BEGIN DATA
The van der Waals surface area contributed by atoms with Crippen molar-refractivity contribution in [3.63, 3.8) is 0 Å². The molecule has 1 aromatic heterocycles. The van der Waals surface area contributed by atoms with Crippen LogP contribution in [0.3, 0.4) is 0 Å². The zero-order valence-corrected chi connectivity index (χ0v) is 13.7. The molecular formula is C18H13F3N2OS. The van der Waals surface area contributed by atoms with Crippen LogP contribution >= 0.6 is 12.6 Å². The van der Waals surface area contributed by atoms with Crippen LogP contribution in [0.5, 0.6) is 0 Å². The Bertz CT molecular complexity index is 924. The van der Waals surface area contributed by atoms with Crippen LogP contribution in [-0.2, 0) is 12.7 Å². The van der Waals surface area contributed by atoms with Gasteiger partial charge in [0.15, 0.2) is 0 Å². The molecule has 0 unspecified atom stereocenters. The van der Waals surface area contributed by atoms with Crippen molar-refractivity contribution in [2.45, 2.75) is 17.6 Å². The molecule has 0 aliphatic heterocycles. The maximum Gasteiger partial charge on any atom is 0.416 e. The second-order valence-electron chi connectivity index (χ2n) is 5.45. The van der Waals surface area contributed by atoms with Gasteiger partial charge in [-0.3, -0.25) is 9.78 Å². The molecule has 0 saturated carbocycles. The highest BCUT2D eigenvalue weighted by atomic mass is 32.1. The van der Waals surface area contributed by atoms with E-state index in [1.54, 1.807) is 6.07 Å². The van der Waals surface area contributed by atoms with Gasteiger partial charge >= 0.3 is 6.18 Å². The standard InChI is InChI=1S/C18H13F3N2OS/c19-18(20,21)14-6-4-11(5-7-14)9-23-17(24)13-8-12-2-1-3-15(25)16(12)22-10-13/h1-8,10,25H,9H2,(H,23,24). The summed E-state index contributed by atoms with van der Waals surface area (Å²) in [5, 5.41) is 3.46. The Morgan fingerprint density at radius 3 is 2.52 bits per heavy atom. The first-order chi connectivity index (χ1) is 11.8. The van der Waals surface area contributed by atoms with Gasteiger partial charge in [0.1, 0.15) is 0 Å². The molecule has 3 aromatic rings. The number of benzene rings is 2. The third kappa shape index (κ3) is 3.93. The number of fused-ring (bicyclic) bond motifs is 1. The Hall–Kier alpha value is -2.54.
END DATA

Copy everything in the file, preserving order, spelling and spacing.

The van der Waals surface area contributed by atoms with Crippen molar-refractivity contribution in [3.63, 3.8) is 0 Å². The molecule has 1 aromatic heterocycles. The van der Waals surface area contributed by atoms with Crippen LogP contribution in [0.3, 0.4) is 0 Å². The zero-order valence-corrected chi connectivity index (χ0v) is 13.7. The molecular formula is C18H13F3N2OS. The van der Waals surface area contributed by atoms with Crippen LogP contribution >= 0.6 is 12.6 Å². The van der Waals surface area contributed by atoms with Crippen LogP contribution in [0.5, 0.6) is 0 Å². The Bertz CT molecular complexity index is 924. The van der Waals surface area contributed by atoms with Crippen LogP contribution in [-0.2, 0) is 12.7 Å². The van der Waals surface area contributed by atoms with Gasteiger partial charge in [0.15, 0.2) is 0 Å². The molecule has 0 unspecified atom stereocenters. The van der Waals surface area contributed by atoms with Crippen molar-refractivity contribution in [2.45, 2.75) is 17.6 Å². The molecule has 0 aliphatic heterocycles. The maximum Gasteiger partial charge on any atom is 0.416 e. The second-order valence-electron chi connectivity index (χ2n) is 5.45. The van der Waals surface area contributed by atoms with Gasteiger partial charge in [-0.3, -0.25) is 9.78 Å². The molecule has 0 saturated carbocycles. The highest BCUT2D eigenvalue weighted by atomic mass is 32.1. The van der Waals surface area contributed by atoms with E-state index in [1.54, 1.807) is 6.07 Å². The van der Waals surface area contributed by atoms with Gasteiger partial charge >= 0.3 is 6.18 Å². The standard InChI is InChI=1S/C18H13F3N2OS/c19-18(20,21)14-6-4-11(5-7-14)9-23-17(24)13-8-12-2-1-3-15(25)16(12)22-10-13/h1-8,10,25H,9H2,(H,23,24). The summed E-state index contributed by atoms with van der Waals surface area (Å²) in [5, 5.41) is 3.46. The Morgan fingerprint density at radius 3 is 2.52 bits per heavy atom. The first-order chi connectivity index (χ1) is 11.8. The van der Waals surface area contributed by atoms with Gasteiger partial charge in [0.1, 0.15) is 0 Å². The molecule has 3 aromatic rings. The number of benzene rings is 2. The third kappa shape index (κ3) is 3.93. The number of fused-ring (bicyclic) bond motifs is 1. The Hall–Kier alpha value is -2.54.